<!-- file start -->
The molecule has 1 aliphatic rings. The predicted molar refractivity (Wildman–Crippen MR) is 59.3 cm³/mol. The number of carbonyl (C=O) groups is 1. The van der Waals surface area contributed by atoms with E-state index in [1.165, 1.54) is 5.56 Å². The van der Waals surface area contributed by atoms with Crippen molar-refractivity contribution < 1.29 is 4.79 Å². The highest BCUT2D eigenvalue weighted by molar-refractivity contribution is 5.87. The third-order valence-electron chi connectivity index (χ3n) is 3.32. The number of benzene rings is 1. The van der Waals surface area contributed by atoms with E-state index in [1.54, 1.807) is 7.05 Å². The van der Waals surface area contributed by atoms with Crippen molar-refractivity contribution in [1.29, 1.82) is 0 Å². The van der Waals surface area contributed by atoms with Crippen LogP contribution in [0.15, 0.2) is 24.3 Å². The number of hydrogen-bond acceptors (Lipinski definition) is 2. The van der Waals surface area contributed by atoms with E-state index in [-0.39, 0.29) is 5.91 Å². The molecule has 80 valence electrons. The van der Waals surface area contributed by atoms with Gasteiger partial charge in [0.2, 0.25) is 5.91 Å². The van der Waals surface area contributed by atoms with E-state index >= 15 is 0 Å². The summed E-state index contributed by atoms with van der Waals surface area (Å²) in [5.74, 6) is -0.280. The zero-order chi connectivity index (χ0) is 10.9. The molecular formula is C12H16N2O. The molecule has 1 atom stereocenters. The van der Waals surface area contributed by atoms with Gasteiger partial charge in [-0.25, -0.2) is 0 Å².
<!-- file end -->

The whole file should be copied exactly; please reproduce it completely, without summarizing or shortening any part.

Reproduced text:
The molecule has 1 aliphatic rings. The predicted molar refractivity (Wildman–Crippen MR) is 59.3 cm³/mol. The number of carbonyl (C=O) groups is 1. The van der Waals surface area contributed by atoms with E-state index in [1.165, 1.54) is 5.56 Å². The van der Waals surface area contributed by atoms with Crippen molar-refractivity contribution < 1.29 is 4.79 Å². The highest BCUT2D eigenvalue weighted by molar-refractivity contribution is 5.87. The third-order valence-electron chi connectivity index (χ3n) is 3.32. The number of benzene rings is 1. The van der Waals surface area contributed by atoms with E-state index in [1.54, 1.807) is 7.05 Å². The van der Waals surface area contributed by atoms with Crippen molar-refractivity contribution in [1.29, 1.82) is 0 Å². The van der Waals surface area contributed by atoms with Crippen LogP contribution in [0.15, 0.2) is 24.3 Å². The number of hydrogen-bond acceptors (Lipinski definition) is 2. The van der Waals surface area contributed by atoms with E-state index in [-0.39, 0.29) is 5.91 Å². The molecule has 80 valence electrons. The van der Waals surface area contributed by atoms with Gasteiger partial charge in [0.2, 0.25) is 5.91 Å². The van der Waals surface area contributed by atoms with E-state index >= 15 is 0 Å². The summed E-state index contributed by atoms with van der Waals surface area (Å²) in [5.74, 6) is -0.280. The zero-order chi connectivity index (χ0) is 10.9. The molecular formula is C12H16N2O. The molecule has 1 atom stereocenters. The van der Waals surface area contributed by atoms with Gasteiger partial charge in [-0.25, -0.2) is 0 Å².